5 Celebrations of the Winter Solstice Throughout the Years


5 Minute

The longest night of the year, the winter solstice, is upon us! The winter solstice has been celebrated for many years as a turning point in people's lives. Since ancient times, people from all parts of the world have honored this important astronomical event and celebrated the return of the sun in different ways. These traditions have shaped the festivals we celebrate today. Here are some interesting celebrations to read about when the days start getting longer again.


Yalda Celebration

In Iran, the winter solstice has long been celebrated with the Persian holiday Yalda, also known as Shab-e Yalda, Yalda Night. The Persian month of Azar comes to an end on this day. Yalda is traditionally celebrated as the birthday of Mithra (the sun god) and the triumph of light over darkness. Families gather to celebrate, eat special delicacies such as almonds and pomegranates, and some people stay up all night to welcome the dawn.


Smashing Pomegranates Tradition

Did you know that in classical mythology, pomegranates represent fertility and abundance? Pomegranates were also considered sacred in cultures such as ancient Egypt and Judaism, and played an important role in other cultures as well. This fruit, which has similar significance in many cultures, was also of great importance in the Ottoman Empire and Anatolia. So, it is not surprising that it is included in the celebrations of the beginning of winter and the journey of the sun. In this particular celebration, a pomegranate is thrown to the ground and depending on the number of seeds and how far they go, the fate of winter is indicated. It is believed that the more pomegranate seeds and the further they travel, the more abundance and fertility there will be.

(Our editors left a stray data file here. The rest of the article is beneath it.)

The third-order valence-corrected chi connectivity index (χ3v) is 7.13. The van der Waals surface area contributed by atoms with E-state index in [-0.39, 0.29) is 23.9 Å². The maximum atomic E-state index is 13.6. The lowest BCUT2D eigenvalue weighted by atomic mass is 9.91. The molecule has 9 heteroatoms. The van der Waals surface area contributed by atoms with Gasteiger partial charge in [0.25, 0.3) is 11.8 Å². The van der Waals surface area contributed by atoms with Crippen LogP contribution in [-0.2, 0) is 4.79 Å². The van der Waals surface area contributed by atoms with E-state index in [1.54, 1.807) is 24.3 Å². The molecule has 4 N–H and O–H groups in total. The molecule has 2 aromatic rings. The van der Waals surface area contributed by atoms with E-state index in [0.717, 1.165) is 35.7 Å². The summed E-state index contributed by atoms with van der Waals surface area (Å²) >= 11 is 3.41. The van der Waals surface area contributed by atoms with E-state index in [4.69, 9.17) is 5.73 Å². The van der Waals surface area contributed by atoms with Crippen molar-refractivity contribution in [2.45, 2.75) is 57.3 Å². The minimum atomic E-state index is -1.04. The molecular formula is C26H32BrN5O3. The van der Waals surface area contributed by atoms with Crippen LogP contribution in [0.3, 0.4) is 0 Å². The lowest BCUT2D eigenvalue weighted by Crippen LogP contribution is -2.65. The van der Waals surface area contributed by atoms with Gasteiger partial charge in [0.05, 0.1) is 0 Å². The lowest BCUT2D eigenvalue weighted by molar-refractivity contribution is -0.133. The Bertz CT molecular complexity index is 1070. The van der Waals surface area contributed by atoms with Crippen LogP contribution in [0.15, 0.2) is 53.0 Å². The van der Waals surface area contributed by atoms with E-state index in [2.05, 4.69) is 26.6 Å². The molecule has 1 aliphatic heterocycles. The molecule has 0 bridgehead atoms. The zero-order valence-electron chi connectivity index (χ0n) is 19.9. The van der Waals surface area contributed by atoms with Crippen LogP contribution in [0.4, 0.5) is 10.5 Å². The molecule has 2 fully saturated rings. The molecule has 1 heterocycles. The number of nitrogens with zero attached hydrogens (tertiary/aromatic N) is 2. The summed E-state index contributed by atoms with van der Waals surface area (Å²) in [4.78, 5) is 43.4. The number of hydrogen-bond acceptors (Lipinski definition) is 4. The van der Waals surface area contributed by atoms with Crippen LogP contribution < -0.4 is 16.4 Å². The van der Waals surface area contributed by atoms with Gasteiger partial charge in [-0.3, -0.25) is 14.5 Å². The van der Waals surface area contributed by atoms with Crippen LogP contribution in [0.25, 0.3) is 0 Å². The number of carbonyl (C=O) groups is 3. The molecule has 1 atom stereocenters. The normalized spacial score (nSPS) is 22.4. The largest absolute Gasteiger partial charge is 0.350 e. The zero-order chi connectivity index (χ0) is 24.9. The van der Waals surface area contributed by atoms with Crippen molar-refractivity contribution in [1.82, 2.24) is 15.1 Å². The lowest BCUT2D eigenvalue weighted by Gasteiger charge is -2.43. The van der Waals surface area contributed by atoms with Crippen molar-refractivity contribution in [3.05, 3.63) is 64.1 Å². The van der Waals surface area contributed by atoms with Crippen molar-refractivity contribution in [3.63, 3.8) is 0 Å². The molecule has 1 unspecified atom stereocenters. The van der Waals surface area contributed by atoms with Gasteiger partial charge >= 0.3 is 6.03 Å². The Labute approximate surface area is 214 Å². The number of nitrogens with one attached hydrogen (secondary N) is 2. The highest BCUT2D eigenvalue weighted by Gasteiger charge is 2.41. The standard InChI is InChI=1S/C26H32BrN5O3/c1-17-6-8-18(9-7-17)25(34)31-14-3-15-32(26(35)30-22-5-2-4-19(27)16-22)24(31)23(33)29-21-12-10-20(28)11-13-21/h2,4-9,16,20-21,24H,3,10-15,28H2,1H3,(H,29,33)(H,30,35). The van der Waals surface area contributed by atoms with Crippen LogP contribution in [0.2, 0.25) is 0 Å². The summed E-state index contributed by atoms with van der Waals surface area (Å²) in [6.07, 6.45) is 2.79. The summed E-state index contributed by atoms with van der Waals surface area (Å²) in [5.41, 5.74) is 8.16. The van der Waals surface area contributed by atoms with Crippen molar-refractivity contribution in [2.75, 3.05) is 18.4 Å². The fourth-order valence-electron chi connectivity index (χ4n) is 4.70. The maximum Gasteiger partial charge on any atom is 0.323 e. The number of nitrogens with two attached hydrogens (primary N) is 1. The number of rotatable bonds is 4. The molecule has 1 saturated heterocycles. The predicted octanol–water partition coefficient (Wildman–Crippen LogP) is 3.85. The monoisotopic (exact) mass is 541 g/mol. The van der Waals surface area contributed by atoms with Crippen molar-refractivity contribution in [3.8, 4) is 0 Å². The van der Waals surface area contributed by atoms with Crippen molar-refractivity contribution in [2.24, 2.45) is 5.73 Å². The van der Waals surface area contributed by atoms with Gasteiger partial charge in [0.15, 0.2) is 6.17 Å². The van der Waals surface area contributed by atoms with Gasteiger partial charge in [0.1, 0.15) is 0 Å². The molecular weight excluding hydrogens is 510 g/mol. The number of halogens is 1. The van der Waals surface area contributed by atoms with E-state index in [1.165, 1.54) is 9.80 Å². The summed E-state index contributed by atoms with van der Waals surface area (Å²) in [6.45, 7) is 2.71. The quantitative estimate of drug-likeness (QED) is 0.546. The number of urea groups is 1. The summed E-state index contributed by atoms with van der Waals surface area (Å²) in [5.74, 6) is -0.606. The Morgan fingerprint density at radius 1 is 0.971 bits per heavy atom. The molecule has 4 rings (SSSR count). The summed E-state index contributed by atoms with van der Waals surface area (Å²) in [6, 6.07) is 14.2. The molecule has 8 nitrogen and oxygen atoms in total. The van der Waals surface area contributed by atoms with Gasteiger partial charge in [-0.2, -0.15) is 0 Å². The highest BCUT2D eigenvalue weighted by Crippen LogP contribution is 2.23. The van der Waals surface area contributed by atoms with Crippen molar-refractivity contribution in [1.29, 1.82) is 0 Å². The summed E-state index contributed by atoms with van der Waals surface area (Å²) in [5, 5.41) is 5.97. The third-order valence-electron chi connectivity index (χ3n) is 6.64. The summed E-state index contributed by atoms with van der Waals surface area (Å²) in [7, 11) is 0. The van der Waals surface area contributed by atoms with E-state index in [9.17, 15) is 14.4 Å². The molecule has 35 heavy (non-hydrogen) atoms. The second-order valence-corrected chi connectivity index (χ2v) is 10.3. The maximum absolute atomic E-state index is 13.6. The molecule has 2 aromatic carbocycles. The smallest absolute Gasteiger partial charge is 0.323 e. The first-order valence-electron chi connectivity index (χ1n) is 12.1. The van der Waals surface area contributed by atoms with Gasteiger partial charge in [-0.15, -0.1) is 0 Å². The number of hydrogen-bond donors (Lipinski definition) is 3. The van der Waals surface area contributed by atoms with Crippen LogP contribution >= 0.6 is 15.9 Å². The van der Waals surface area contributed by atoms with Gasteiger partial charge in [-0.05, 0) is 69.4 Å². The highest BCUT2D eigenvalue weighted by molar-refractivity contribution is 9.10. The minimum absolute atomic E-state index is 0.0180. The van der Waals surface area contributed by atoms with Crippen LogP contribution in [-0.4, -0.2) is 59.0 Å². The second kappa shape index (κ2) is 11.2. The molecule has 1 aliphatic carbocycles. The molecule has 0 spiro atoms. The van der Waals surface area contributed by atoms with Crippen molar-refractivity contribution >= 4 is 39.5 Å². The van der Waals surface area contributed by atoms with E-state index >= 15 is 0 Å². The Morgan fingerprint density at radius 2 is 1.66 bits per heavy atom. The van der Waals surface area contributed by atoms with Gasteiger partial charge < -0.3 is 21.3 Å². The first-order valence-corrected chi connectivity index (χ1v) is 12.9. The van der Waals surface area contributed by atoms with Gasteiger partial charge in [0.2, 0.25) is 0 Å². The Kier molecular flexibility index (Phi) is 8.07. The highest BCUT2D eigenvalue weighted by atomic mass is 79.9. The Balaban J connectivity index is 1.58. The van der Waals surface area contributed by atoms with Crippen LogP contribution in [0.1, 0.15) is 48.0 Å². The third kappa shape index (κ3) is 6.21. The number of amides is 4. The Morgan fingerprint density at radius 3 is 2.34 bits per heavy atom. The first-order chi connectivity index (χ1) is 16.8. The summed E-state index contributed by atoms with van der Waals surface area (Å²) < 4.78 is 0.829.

Saturnalia Festival

The connection between the ancient Roman festival of Saturnalia and today's Christmas is perhaps the closest. This festival, which commemorated the end of the planting season, took place around the time of the winter solstice. Even the slaves did not have to work and were briefly considered equals during the many days of games, feasts and gifts.

Dong Zhi Festival 

Dong Zhi, meaning "arrival of winter," is a time when families traditionally gather to celebrate the year. According to the ancient Chinese celestial calendar, the holiday usually takes place between December 21 and 23. It is said that it began as a harvest festival when workers returned from the fields and shared the harvest with their families. Special delicacies such as Tang Yuan (glutinous rice balls) are eaten on this day. As the days are expected to have longer daylight, it is believed that more good energy will flow in.


St. Lucia’s Day

Around the winter solstice, Scandinavians celebrate St. Lucia's Day, a festival of lights. Although celebrated today in honor of St. Lucia, it has blended with older Nordic solstice rituals, such as lighting fires to drive away spirits during the longest night. Lucia was a saint who shared her family's wealth with the poor and supported them. It is said that at night, with a candle in her hand, she helped poor people and those in need. In honor of St. Lucia, girls wear white dresses with crimson ribbons and wreaths of candles in their hair.

These are just a few of the myriad cultural celebrations of the winter solstice. It is understandable that the beginning of winter and the return of the sun to us is an important celebration, isn't it? Although different cultures have different celebrations, the importance of this day does not change. However you celebrate this day, we hope that the new season brings joy to all of you.